The Flying Circus's "thing" obviously is absurdity and whackyness: famous people are caricatured, clichés are ridiculed, and the madness of English society is mirrored in a mad show. But the problem with Monty Python's Flying Circus is that it is too studied and, at the same time, poorly done….
What The Flying Circus fails to realize is that the humor must do more than reflect the madness of a given society. That is the fallacy of imitative form. The function of the artist—and comic artists are included here—is to point out the madness and absurdity in a society by assuming some kind of a stance. The Circus is full of crazies whose pose makes them forfeit all claim to seriousness. They do focus attention on some of the more absurd aspects of society, but they do not carry their criticism far enough. (p. 172)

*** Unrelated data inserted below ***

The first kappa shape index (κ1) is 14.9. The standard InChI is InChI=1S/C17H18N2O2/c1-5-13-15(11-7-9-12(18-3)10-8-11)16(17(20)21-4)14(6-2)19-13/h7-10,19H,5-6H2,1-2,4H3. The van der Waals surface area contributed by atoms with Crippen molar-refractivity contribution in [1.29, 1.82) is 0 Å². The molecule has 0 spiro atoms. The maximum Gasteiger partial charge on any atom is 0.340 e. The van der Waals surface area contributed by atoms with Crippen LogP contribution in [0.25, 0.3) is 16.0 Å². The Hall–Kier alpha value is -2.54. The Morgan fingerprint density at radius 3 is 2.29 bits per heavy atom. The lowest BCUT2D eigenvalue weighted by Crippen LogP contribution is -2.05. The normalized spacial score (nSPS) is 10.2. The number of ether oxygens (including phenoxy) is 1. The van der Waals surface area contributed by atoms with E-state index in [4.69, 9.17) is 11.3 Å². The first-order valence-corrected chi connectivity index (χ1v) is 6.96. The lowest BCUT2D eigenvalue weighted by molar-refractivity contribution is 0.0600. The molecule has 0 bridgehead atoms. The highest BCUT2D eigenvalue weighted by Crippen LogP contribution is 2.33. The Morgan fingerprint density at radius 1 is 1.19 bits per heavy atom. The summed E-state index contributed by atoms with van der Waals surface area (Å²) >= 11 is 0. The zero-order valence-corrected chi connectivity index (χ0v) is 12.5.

The show [I saw] had no logic or structure to it, though it did have a certain amount of continuity. In fact, it was the element of continuity in the script that made me look for some kind of organization and for some kind of a satisfactory closure. The show, instead, seems to be open-ended, which is perfectly acceptable as long as the program makes no intimations of coherence. Probably the best word for The Flying Circus is sophomoric. It is a collection of gags, most rather banal, that don't add up to anything, and seems very much like the kind of thing students do in amateur theatricals in America, or camp counselors do when the staff has a variety show to put on. (p. 173)
Arthur Asa Berger, "Humor on the 'Telly', or What Makes Englishmen Laugh?" in his The TV-Guided American (copyright © 1976 by Arthur Asa Berger; used with permission from the author), Walker and Company, 1976, pp. 164-75.∗